Mental health is about how you act, feel, think and cope with stress. It’s an integral part of every aspect of your life, yet it’s something that isn’t often discussed in the workplace. In reality, mental health is a growing concern, with an Ipsos May 2020 survey showing that 25% of Singaporeans were not in good mental health in early 2020, due to circuit breaker and social distancing measures. By 2021, a year into the pandemic, a survey by AIA found that nine out of ten Singaporeans were struggling with their mental health!
Mental health (or lack thereof) isn’t just limited to mental health issues – like depression or anxiety. According to Singapore’s Institute of Mental Health, not having mental health issues doesn’t equate to good mental health. In fact, good mental health refers to “the presence of positive characteristics”. For instance, in professional life, a positive characteristic for good mental health is a work-life balance.
Fortunately, there’s rising mental health awareness today – 68.9% of respondents in the annual Singapore 100 Leading Graduate Employers Survey 2021 conducted by GTI Media Singapore (S100 Survey) said they wanted to work for a company that offered a good work-life balance, and there are more companies offering mental health support.
But good mental health at work isn’t just about good work-life balance, however. There are other ways to manage your mental health at work. Try subscribing to these methods to keep your mental health game up!
Make “to-do” lists
Feeling the need to get up to speed in your new job can be overwhelming. You’re dealing with being the new boy or girl on the block (or office), you don’t have as much experience as your peers around you, and you’re given a list of tasks to complete by a certain deadline. Although the offer of help is typically extended to new hires, you’ll likely still feel like you’re buried under a mountain of work.
This feeling of being overwhelmed will likely be accompanied by constant flitting from task to task as you finish one and try to decide on what to focus on next. So, instead of contributing to what might become a mental health issue, start making “to-do” lists. You’ll be able to get your thoughts in order, and get a good feeling every time you check something off the list!
Avoid gossip at work
Although gossip at work does offer good entertainment fodder, or even provide an opportunity to get to know your new co-workers, it can cause conflicts and disrupt team harmony if you’re not careful.
Instead, if you have any problems at work, speak directly to the person. This will reduce miscommunication – which often results in frustration and poorer mental health – and may lead to a quick resolution with minimal stress. Consider getting your supervisor or manager involved as a mediator if required.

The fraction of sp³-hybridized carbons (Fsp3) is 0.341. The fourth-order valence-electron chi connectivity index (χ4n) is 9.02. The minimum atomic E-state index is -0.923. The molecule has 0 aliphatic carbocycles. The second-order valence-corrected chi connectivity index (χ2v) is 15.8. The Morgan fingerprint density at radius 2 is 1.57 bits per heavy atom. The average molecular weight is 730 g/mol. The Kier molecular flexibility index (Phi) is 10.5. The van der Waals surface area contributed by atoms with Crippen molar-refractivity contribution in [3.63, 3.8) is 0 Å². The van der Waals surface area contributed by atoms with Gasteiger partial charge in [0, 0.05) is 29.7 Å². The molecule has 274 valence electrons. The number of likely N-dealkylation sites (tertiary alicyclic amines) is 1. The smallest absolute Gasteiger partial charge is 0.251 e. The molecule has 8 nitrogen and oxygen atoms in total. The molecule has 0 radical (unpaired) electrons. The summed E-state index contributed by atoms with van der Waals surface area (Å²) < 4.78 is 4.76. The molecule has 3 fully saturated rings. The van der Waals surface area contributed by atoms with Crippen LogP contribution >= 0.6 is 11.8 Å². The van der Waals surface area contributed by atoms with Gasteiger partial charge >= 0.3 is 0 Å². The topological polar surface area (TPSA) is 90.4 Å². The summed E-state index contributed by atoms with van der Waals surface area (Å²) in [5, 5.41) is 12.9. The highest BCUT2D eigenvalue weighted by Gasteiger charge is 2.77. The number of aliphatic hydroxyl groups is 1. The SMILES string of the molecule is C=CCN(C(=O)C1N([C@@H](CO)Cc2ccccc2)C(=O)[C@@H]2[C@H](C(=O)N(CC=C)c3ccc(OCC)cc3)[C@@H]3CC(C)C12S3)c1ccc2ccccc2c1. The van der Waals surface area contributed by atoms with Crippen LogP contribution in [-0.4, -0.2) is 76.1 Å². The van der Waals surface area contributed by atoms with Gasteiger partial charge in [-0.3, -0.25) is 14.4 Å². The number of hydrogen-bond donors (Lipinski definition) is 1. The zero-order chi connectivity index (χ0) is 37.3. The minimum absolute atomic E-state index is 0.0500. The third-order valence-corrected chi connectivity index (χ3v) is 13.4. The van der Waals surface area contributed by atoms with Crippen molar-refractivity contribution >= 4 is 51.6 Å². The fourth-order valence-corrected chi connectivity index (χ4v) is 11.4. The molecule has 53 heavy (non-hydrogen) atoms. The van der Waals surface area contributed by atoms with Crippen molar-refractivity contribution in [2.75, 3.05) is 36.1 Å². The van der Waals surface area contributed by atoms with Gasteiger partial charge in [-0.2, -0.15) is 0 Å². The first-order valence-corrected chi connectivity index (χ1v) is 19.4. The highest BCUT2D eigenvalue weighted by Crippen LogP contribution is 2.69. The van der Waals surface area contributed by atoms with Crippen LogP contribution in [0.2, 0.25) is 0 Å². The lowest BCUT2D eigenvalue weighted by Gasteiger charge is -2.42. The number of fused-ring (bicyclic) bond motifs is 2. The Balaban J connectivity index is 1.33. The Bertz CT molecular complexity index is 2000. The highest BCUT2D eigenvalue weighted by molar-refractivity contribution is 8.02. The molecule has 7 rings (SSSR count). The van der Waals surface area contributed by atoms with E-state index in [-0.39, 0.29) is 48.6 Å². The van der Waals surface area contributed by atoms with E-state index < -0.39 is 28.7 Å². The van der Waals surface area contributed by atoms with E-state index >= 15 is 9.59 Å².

Exploring a new place over the weekend and letting a part of your mind rest is a break. But a five-minute jaunt to the kitchen or pantry for a slice of cheese or chips constitutes a break as well.
A few minutes taken here and there will be enough to let you unwind and de-stress a little before you jump back to the demands of your “to-do” list (remember the earlier point?). To ensure you’re getting enough “me time” to keep yourself mentally buoyed and healthy, though, you can schedule 30-minute work blocks, with five-minute breaks in between.
Decorate your workstation
Looking at little personal touches at the desk you’re assigned in the office can help you de-stress when working life threatens to overtake you. These little decorations can help you re-centre yourself and recall positive memories that’ll keep your mental health up. But before you start bringing in fairy lights, check with your company if there are any guidelines!
If decorations are allowed, take note to not clutter your desk with too many pictures or reminders of your hobbies! At the end of the day, you’re still a working professional in a corporate space.
Get to know signs of a problem
When a person’s mental health starts to slip, there will be some changes to behaviour, whether it’s a lower concentration level, frequent tiredness or taking longer to complete what are deemed simple tasks. Unfortunately, as these issues come by, most tend to write it off or just work harder to get more done – which actually makes the issue worse.
It’s possible some of these signs may just be you taking a bit more time to adapt to your new schedule. But in any case, counter them with exercising, picking up a new hobby outside of work, or talking to someone about how you feel.
Don’t be afraid to ask for help
There’s absolutely no shame in asking for help. Recognise that needing help is not a failing on your part, and give yourself permission to ask for help.
You don’t even need to jump straight into counselling sessions if you don’t feel ready for that; you can turn to family or close friends for a listening ear.
This list – although not exhaustive – can help you manage your mental health at your first job. But it needs constant work. Mental health is a fluid thing, affected by your circumstances of the day and what you need at any given time. No one formula works for everyone, either, because everyone has different needs and personalities. Instead, figure out what works best for you. Then use it to manage your mental health in the best way possible, so you can always put your best foot forward!